To investigate growth response of recently BARI released wheat varieties under elevated P applied condition, all growth measurements, including root biomass, plant height and shoot biomass measures were taken. The highly significant Treatment (T) interaction for shoot growth (P ≤ 0.001) in this study indicates that the shoot growth responses of BARI GOM 25 and BARI GOM 26 seedlings were dependent on the level of added P. In all treatments, there were no significant differences between BARI GOM 25 and BARI GOM 26 seedlings for any growth measurement. The results showed for the variety BARI GOM 25 that the maximum plant height (34.7 cm) was recorded in treatment T5 (120 mg P/kg), while it was minimum (25.49 cm) in treatment T1 (control). Again, the results showed for the variety BARI GOM 26 that the maximum plant height (34.93 cm) was recorded in treatment T5 (120 mg P/kg), while it was minimum (26.06 cm) in treatment T1 (control). Thus, plant height was significantly (P ≤ 0.001) affected among all the various P application and variety of wheat plant.

The shoot biomass was also significantly (P ≤ 0.001) affected among all the various P applications on wheat plant. The results showed for the variety BARI GOM 25 that the maximum shoot biomass (0.85 gm/pot) was recorded in treatment T5 (120 mg P/kg), while it was minimum (0.45 gm/pot) in treatment T1 (control). Again, the findings indicated for the variety BARI GOM 26 that the maximum shoot biomass (0.87 gm/pot) was in treatment T5 (120 mg P/kg), while it was minimum (0.47 gm/pot) in treatment T1 (control).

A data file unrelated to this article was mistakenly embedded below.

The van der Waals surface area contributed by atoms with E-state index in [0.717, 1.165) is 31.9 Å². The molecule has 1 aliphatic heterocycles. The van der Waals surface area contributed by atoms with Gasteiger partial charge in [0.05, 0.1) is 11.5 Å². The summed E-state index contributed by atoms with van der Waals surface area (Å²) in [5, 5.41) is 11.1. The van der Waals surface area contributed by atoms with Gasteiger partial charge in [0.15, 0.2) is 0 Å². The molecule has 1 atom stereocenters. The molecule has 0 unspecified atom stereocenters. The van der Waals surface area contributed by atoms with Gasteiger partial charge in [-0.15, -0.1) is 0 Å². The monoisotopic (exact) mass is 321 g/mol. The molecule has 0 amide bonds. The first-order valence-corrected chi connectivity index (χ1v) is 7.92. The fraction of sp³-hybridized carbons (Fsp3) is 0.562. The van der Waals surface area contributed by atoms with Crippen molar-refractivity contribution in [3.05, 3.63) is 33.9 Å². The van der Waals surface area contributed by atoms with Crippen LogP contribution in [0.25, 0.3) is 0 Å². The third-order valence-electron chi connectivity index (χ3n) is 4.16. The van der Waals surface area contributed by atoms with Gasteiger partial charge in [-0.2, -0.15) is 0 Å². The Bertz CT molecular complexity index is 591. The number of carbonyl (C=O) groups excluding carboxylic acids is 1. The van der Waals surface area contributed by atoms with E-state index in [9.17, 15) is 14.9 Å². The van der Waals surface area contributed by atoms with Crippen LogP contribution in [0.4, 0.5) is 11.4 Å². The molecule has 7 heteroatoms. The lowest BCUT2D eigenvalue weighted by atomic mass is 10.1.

Investigation of another growth parameter showed that total root biomass varied among the treatments. The root biomass in BARI GOM 26 were the highest in Treatment T5 (0.67 gm/pot) and the lowest in Treatment T1 (control) (0.32 gm/pot) respectively, followed by gradual increase in Treatments T2 (0.42 gm/pot), T3 (0.56 gm/pot) and Treatment T4 (0.61 gm/pot). Again, for BARI GOM 25 total root biomass were the highest in Treatment T5 (0.65 gm/pot) and the lowest in Treatment T1 (0.30 gm/pot) respectively, followed by gradual increases in Treatments T2 (0.40 gm/pot), T3 (0.55 gm/pot) and Treatment T4 (0.60 gm/pot). Similar to plant height and shoot biomass, root biomass was also significantly (P ≤ 0.001) affected among all the various P application on wheat plant.